I gave it my old, view the pictures, leave for awhile, return and before looking at it again, see what images my brain could quickly recreate on its own and these are the ones that appeared in my mind:

    The opener, 5, 18, 17, 19 and 23.

    This does not necessarily mean they are better than the others but only that, for some reason, these planted themselves in my memory for whatever reason, be it aesthetic or association. In #23, for example, it was all association – for reasons that I will not delve into but that will be readily apparent to anyone who knows where I live. So there are all kinds of reasons why one photograph will plant itself in any given individuals brain, even as the one next to it does not.

  8. No sense…
    When I saw it first time on David’s website I was thought this are all David’s photos…
    The same light, flash…
    Not everything the same but I was sure it is DAH’s!!!

    Now I don’t know it’s good or no.

    Excellent pictures.

    hats off.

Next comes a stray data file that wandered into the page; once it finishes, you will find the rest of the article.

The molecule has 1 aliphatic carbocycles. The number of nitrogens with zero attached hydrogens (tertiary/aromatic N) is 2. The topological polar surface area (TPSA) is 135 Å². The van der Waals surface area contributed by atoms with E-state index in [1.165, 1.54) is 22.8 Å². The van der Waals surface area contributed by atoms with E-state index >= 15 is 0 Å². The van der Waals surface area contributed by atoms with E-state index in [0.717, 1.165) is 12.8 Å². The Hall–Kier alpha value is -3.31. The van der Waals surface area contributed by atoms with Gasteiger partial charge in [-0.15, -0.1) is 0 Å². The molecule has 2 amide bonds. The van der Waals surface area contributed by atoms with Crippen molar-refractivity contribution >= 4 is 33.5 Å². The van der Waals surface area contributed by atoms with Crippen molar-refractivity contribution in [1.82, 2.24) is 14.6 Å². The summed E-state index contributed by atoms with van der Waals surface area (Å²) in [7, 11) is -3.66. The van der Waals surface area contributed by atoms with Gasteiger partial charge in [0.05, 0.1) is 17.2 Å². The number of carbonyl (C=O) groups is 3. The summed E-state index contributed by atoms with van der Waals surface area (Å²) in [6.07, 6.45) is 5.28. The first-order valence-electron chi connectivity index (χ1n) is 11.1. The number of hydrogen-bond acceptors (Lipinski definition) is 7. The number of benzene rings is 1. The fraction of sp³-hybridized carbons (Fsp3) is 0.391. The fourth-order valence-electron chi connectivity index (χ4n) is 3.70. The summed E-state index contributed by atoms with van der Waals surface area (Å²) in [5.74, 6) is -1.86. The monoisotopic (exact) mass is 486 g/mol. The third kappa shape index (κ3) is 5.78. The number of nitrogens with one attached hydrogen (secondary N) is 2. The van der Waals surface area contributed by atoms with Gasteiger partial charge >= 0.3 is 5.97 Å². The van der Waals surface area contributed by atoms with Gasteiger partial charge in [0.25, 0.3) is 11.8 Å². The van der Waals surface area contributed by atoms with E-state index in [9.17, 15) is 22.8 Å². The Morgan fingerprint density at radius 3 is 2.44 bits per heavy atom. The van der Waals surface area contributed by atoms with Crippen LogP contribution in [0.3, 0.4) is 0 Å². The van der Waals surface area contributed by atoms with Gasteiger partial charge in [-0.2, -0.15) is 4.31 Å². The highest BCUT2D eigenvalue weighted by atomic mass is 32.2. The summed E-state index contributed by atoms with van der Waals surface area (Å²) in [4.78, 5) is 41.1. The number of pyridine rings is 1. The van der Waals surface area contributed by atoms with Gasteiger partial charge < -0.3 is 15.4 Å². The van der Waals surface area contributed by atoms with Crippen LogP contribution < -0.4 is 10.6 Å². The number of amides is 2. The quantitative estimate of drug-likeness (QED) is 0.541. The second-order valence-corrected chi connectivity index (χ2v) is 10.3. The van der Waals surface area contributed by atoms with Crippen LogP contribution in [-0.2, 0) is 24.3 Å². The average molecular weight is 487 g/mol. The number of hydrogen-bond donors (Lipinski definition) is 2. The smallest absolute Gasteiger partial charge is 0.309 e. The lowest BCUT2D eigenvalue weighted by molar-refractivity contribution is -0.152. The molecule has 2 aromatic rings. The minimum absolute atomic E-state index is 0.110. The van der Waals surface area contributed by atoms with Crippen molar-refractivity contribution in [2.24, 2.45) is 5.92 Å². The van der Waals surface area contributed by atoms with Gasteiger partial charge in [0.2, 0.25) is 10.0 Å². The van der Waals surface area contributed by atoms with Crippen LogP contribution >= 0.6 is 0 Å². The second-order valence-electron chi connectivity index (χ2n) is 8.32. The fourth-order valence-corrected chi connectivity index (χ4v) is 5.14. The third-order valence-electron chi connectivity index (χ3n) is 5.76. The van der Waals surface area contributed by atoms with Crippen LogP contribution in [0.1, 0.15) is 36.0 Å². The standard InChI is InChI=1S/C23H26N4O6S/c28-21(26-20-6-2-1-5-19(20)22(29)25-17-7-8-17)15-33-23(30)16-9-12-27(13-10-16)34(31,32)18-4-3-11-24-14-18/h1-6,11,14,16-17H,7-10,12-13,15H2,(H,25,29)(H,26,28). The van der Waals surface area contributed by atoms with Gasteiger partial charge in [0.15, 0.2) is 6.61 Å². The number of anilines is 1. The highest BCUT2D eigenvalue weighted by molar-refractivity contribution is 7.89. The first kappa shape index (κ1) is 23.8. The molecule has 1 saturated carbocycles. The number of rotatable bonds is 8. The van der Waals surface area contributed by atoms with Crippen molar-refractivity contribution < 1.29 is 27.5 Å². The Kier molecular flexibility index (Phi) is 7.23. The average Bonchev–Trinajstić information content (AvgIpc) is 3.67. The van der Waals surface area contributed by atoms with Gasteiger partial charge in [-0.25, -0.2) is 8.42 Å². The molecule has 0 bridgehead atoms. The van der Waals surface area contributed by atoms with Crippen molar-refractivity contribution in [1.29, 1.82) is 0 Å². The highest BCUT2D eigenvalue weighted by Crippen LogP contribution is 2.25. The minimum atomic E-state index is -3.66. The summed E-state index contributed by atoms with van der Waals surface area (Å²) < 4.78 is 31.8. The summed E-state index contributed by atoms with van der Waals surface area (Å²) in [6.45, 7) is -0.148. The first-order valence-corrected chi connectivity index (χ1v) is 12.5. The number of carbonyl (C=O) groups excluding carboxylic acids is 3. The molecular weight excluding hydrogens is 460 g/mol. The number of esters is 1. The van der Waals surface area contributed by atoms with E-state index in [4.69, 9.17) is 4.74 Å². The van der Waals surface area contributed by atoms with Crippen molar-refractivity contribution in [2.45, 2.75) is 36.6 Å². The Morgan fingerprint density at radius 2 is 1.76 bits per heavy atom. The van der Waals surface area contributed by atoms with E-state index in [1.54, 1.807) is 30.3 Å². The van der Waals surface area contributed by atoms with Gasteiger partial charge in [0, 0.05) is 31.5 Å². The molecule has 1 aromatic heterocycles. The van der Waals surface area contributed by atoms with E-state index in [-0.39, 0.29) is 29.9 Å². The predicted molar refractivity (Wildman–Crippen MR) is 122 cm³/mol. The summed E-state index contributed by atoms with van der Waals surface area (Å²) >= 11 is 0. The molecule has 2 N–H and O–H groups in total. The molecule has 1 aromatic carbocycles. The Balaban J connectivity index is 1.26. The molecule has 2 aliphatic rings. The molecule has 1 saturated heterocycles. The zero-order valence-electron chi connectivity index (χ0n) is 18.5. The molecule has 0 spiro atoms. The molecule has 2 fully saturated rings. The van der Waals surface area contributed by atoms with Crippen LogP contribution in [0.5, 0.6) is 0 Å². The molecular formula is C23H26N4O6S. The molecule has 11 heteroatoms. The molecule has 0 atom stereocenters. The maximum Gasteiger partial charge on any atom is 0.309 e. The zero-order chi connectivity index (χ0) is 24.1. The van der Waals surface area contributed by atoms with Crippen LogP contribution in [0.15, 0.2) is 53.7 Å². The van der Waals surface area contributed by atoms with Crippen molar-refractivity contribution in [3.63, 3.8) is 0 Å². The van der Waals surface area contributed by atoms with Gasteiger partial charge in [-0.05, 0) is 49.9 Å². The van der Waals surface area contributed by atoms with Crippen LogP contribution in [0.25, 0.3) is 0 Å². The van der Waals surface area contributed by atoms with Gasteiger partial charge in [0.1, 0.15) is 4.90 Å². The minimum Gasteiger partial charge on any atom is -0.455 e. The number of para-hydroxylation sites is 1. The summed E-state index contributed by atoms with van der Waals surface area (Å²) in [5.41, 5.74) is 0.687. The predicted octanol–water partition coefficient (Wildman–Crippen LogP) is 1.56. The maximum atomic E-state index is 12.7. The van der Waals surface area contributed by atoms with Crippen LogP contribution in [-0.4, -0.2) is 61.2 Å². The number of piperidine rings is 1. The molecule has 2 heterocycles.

I really enjoyed seeing your essay…Somehow, David had shared a link way back at the time of Road Trips that I never managed to open so I discovered your work for the first time today… I will most certainly try to get your book as I wanted to see more… Overall, I could not stop myself from thinking also about the work that William Albert Allard has done on the Blues and it is clearly not easy to follow after this as, in my opinion, this was Allard’s very best work…but still, you have many great shots! My prefered photographs are the ones you have done with lower light, getting closer to the musicians. There seem to be such great charaters (like your man on picture 8) with such expressive faces..if anything, I would have liked to see more of them, see more of them playing late in the night, when the bodies and the minds are tired and there is the intoxication from the booze… the heavy atmosphere from the bars, the return in the hotel at night etc… again, I am pretty sure some of this must be in the book but I would have liked to see more of this… In any case Michael, congratulations and good luck for your show opening and the book!!!